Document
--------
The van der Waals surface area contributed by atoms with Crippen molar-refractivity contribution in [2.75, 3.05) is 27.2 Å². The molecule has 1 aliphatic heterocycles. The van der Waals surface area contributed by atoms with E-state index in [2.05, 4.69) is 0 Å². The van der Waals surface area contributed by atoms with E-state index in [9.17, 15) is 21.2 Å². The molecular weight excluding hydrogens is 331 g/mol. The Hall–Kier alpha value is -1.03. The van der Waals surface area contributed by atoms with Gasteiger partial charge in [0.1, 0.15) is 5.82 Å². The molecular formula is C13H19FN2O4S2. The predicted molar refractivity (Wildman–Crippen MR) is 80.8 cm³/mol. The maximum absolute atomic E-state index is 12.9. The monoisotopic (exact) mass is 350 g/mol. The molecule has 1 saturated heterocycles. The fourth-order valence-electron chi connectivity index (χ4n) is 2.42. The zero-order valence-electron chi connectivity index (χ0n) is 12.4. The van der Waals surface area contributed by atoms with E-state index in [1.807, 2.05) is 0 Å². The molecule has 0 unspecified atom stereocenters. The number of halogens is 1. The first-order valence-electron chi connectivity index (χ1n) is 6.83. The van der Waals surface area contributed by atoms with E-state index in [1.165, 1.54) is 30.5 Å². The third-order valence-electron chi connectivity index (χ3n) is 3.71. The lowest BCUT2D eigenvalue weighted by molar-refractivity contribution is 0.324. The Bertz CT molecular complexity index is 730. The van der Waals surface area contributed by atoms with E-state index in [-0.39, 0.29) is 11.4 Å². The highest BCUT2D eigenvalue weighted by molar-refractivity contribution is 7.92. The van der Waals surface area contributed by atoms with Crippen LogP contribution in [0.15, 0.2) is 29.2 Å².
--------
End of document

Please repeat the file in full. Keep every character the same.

The van der Waals surface area contributed by atoms with Crippen molar-refractivity contribution in [2.75, 3.05) is 27.2 Å². The molecule has 1 aliphatic heterocycles. The van der Waals surface area contributed by atoms with E-state index in [2.05, 4.69) is 0 Å². The van der Waals surface area contributed by atoms with E-state index in [9.17, 15) is 21.2 Å². The molecular weight excluding hydrogens is 331 g/mol. The Hall–Kier alpha value is -1.03. The van der Waals surface area contributed by atoms with Gasteiger partial charge in [0.1, 0.15) is 5.82 Å². The molecular formula is C13H19FN2O4S2. The predicted molar refractivity (Wildman–Crippen MR) is 80.8 cm³/mol. The maximum absolute atomic E-state index is 12.9. The monoisotopic (exact) mass is 350 g/mol. The molecule has 1 saturated heterocycles. The fourth-order valence-electron chi connectivity index (χ4n) is 2.42. The zero-order valence-electron chi connectivity index (χ0n) is 12.4. The van der Waals surface area contributed by atoms with E-state index in [1.807, 2.05) is 0 Å². The molecule has 0 unspecified atom stereocenters. The number of halogens is 1. The first-order valence-electron chi connectivity index (χ1n) is 6.83. The van der Waals surface area contributed by atoms with E-state index in [1.165, 1.54) is 30.5 Å². The third-order valence-electron chi connectivity index (χ3n) is 3.71. The lowest BCUT2D eigenvalue weighted by molar-refractivity contribution is 0.324. The Bertz CT molecular complexity index is 730. The van der Waals surface area contributed by atoms with E-state index in [-0.39, 0.29) is 11.4 Å². The highest BCUT2D eigenvalue weighted by molar-refractivity contribution is 7.92. The van der Waals surface area contributed by atoms with Crippen LogP contribution in [0.15, 0.2) is 29.2 Å².